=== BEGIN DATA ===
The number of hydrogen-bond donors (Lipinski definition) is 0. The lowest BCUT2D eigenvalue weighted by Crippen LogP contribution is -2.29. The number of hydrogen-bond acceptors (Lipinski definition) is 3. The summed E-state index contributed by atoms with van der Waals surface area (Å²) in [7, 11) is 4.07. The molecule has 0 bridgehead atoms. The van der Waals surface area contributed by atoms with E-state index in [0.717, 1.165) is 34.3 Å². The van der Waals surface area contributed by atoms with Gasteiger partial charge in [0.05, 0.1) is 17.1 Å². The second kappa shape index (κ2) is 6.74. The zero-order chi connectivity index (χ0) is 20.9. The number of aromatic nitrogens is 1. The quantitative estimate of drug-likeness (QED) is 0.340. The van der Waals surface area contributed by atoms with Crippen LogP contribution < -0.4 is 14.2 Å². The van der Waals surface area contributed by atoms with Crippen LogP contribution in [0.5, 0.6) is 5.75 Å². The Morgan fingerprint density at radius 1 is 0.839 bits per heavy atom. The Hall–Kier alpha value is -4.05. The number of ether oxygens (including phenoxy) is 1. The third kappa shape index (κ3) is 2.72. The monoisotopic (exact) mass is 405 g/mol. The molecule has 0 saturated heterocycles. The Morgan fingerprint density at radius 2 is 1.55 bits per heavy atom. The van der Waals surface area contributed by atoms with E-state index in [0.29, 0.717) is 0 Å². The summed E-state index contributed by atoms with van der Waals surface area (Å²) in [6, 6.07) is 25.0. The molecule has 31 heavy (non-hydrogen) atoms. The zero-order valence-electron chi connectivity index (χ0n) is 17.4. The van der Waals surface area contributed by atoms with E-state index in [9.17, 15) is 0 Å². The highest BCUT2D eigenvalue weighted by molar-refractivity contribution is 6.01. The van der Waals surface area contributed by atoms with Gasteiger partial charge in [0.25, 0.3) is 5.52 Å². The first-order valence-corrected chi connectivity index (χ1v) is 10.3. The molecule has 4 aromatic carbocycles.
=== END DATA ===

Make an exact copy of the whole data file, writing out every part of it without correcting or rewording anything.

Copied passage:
The number of hydrogen-bond donors (Lipinski definition) is 0. The lowest BCUT2D eigenvalue weighted by Crippen LogP contribution is -2.29. The number of hydrogen-bond acceptors (Lipinski definition) is 3. The summed E-state index contributed by atoms with van der Waals surface area (Å²) in [7, 11) is 4.07. The molecule has 0 bridgehead atoms. The van der Waals surface area contributed by atoms with E-state index in [0.717, 1.165) is 34.3 Å². The van der Waals surface area contributed by atoms with Gasteiger partial charge in [0.05, 0.1) is 17.1 Å². The second kappa shape index (κ2) is 6.74. The zero-order chi connectivity index (χ0) is 20.9. The number of aromatic nitrogens is 1. The quantitative estimate of drug-likeness (QED) is 0.340. The van der Waals surface area contributed by atoms with Crippen LogP contribution < -0.4 is 14.2 Å². The van der Waals surface area contributed by atoms with Crippen LogP contribution in [0.5, 0.6) is 5.75 Å². The Morgan fingerprint density at radius 1 is 0.839 bits per heavy atom. The Hall–Kier alpha value is -4.05. The number of ether oxygens (including phenoxy) is 1. The third kappa shape index (κ3) is 2.72. The monoisotopic (exact) mass is 405 g/mol. The molecule has 0 saturated heterocycles. The Morgan fingerprint density at radius 2 is 1.55 bits per heavy atom. The van der Waals surface area contributed by atoms with E-state index in [0.29, 0.717) is 0 Å². The summed E-state index contributed by atoms with van der Waals surface area (Å²) in [6, 6.07) is 25.0. The molecule has 31 heavy (non-hydrogen) atoms. The zero-order valence-electron chi connectivity index (χ0n) is 17.4. The van der Waals surface area contributed by atoms with E-state index in [9.17, 15) is 0 Å². The highest BCUT2D eigenvalue weighted by molar-refractivity contribution is 6.01. The van der Waals surface area contributed by atoms with Gasteiger partial charge in [0.25, 0.3) is 5.52 Å². The first-order valence-corrected chi connectivity index (χ1v) is 10.3. The molecule has 4 aromatic carbocycles.